Bob Clark

Wicked Wednesday: Deathdream aka Dead of Night (1972)

“Andy you can’t die. You can’t die. You promised me. You promised you’d come back.”

Deathdream is the second project with screenwriter Alan Ormsby and director Bob Clark. The first, Children Shouldn’t Play With Dead Thingswas a light-hearted zombie romp, but Deathdream tackles a tougher subject matter…with a zombie.

The Brooks family is like any other. They live a simple all-American life in their small town while the son, Andy, is away at war in Vietnam. Though one night, the family receive a telegram revealing that Andy has been killed in the war.

The remaining family, Andy’s parents Charles and Christine and their daughter Cathy, are distraught. But Christine begins to deny that her son could be truly dead. Before Andy left for Vietnam, he promised his mother that he would come back home. She insists the the telegram is a lie, and spends much of the night in a rocking chair – waiting for her son.

That night, a truck driver picks up a hitch-hiker. The driver eventually pulls in at a diner to grab cigarettes and coffee. He tells the woman working behind the counter about his hitch-hiker, mentioning that the man is a soldier. He also says that his passenger has hardly spoken a word to him on the journey. But despite the strange company, the driver gets back into his truck and continues his travels.

Later, Charles is woken by his daughter, who says she’s heard something. The family creep downstairs, looking for an intruder. The at first only find the dog, but then discover Andy standing behind the door – seemingly completely alive.

After the initial shock of their dead son being alive, the family gather around the kitchen table to welcome Andy home. Only the boy is quiet and emotionless. They tell him they thought he was dead, to which he replies that he was. The family are creeped out, but he flashes the slowest, shiver-inducing smile that brings his family to hysterical laughter.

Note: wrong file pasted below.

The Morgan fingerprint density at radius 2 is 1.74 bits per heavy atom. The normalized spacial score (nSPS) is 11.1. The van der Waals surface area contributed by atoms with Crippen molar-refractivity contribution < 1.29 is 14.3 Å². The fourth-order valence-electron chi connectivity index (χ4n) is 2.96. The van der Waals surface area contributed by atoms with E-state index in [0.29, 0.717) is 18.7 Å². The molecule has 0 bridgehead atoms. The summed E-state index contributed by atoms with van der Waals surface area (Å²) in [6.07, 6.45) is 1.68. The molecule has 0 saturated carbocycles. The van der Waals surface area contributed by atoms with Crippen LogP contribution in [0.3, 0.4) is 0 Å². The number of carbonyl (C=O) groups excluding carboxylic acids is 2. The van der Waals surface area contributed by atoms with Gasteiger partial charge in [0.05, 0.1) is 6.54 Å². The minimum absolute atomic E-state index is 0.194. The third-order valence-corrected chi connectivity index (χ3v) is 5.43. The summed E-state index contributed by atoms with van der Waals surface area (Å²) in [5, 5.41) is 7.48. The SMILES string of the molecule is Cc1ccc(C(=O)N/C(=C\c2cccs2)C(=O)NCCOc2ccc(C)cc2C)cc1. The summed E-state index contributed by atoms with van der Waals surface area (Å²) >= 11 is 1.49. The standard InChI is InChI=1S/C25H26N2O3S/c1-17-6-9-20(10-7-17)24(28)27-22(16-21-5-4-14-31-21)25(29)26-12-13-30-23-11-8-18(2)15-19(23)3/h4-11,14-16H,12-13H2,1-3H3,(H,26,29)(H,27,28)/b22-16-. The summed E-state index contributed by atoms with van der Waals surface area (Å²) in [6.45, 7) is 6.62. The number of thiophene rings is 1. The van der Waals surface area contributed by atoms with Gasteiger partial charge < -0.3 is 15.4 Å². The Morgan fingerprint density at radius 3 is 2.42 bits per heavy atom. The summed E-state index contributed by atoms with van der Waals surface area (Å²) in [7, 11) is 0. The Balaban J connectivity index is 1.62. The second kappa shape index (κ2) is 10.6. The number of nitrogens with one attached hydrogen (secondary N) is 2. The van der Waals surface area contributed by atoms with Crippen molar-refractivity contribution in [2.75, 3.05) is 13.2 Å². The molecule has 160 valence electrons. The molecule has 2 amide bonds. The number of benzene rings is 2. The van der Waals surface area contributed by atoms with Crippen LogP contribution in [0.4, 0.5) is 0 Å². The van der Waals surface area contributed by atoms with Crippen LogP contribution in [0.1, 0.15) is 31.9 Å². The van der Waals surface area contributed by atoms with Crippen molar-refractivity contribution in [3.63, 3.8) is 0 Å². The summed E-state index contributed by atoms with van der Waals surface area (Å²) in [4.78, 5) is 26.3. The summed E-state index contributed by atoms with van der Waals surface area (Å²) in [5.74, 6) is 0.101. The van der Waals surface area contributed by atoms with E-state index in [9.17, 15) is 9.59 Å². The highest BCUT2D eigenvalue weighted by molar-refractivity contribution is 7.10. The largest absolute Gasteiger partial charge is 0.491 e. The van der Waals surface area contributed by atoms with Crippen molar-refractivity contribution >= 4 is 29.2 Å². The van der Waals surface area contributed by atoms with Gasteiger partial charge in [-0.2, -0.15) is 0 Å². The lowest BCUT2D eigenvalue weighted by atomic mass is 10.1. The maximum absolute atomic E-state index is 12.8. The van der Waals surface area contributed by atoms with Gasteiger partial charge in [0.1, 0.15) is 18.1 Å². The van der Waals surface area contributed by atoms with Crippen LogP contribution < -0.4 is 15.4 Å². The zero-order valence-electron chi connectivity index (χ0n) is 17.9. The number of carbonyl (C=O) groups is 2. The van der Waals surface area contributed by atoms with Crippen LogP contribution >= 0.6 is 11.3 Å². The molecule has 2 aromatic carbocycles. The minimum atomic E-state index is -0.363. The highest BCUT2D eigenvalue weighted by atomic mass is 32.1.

The truck driver’s mutilated body is found later the morning.

When brought to the coroner’s, the police and the coroner find an injection mark on the truck driver’s arm. The policeman immediately suspects that the death had to be drug-related, but the coroner is much more hesitant.

The police investigation eventually brings them to the diner where the truck driver was last seen. The workers tell the police about the driver’s visit – and of his soldier passenger.

Back at the Brooks household, Andy isn’t adjusting. Or rather, his family aren’t. Andy is standoffish, doesn’t do anything but rock in the rocking chair or ignore people. He tells his family that he doesn’t even want to tell anyone about his return home. His mom shrugs and says Andy his sensitive. But Charles is skeptical at the change in his son (and so is the dog).

People try to connect with Andy by talking to him about the war. Though any mention of the war or other soldiers just makes Andy walk away.

One day, a group of neighbourhood boys visit Andy and begin to talk to him about the war. The insessant talking sets Andy off, and he grabs the family dog and strangles it to death in front of the kids.